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User avatar #84 - squeemonster (01/09/2013) [-]
[Warning: this is an opinion]

Dear people freaking out over someone asking this question to a child,

This comes from a study that shows that our views on sexuality are actually learned by what our environment tells us, we are not born with the idea that girls should be with boys or that any other is deemed different that what is usual.

When they asked the question it was to get this exact type of answer, an adorable, innocent, pure and non preconceived answer that shows children are not BORN with views that "girls should like boys, etc.", since they don't even understand that level of human relationship yet. They like "stacey" and "emily" because they are nice, like barbie or whatever it is that little girls like in their bff's. For them most boys are probably still yucky little critters than like dinosaurs and play in the mud. And boys think girls are lame. If you asked a child "what if a girl only liked other girls and not boys", she wouldn't give one tiny adorable **** about it.

Intolerance may only come from the educating environment. It's the circle of life. So relax, they're not screwing up the kid for asking this.
+11
#100 to #84 - captaincabinet **User deleted account** has deleted their comment [-]
User avatar #124 to #100 - squeemonster (01/09/2013) [-]
I must have got it confused with a documentary I say that had basically the same thing, with a little girl and the answer was something along the same lines. "I like puppies" or something like that xD

And that's what I said, children are not born with views on sexuality because they do not even know what sexuality even is yet. It was more to show that kids aren't born already thinking about preconceived things, as many people defend that the reason to their prejudices is that it's something "in their nature"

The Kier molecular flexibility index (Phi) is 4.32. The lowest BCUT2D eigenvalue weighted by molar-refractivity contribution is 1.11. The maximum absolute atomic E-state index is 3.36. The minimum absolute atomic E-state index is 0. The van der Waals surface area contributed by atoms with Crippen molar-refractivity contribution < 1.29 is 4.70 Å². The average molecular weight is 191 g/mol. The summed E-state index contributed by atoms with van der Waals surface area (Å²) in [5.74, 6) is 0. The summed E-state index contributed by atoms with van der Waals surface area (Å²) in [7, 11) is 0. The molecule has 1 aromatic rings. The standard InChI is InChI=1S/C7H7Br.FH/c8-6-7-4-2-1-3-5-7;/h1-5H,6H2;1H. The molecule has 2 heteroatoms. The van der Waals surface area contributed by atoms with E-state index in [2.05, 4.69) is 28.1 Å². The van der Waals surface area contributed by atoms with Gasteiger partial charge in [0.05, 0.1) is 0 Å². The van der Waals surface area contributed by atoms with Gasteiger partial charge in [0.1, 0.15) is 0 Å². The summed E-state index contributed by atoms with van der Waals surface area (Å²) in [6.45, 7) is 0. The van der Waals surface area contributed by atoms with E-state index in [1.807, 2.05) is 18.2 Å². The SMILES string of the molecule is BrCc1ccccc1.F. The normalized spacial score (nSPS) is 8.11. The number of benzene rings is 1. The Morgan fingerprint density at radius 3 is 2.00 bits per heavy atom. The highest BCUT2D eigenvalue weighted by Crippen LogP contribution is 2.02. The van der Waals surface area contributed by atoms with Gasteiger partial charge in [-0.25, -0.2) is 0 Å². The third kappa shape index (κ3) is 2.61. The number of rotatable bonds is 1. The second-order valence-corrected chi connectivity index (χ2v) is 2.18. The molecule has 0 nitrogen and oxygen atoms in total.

User avatar #98 to #84 - TastyBurger (01/09/2013) [-]
Intolerance might be taught, but we are kinda born with the idea to go after the opposite sex. Its just not present until puberty. Its a biological need that all humans and animals have. Companionship is different. Humans and animals look for companionship in both sexes. Also, the idea of thinking "girls are icky" and the like can also be argued as being taught as well. When I was that girls age, I liked girls. But I said girls were gross to fit in the the crowd. I guess, not to seem weird, which is the way most animals learn. Imitation.
User avatar #128 to #98 - squeemonster (01/09/2013) [-]
Of course, I never said that some tendencies are natural, it's called basic instinct :) But some have a different message in what they call instinctive behavior. There is a line between "I know what I am/like" and "This is only the right way, the rest is wrong". You naturally grow to understand naturally what your attractions are, even is some are deemed to come more frequently than others. But what consists of your opinions on the attraction of others, that is usually learned, being it to accept or not those options. In an open and accepting environment, although not sharing in the same attraction, you'd easily not overthink it or even judge it.

But I do agree with you when you say I over generalized the "girls are icky" thing, it's also something that comes from learning from others around you and some might not even follow. In a social situation where that wouldn't happen, you wouldn't feel the need to change what you think in order to fit in.

TL;DR - you have some good points there, but I still stand on what I was trying to say
User avatar #117 to #98 - coolcalx (01/09/2013) [-]
"but we are kinda born with the idea to go after the opposite sex"
not everyone.
User avatar #118 to #117 - lillamy ONLINE (01/09/2013) [-]
That's true. My sister has been a lesbian all her life. She have never, EVER, been interested in guys or felt that she should be together with one eventually.
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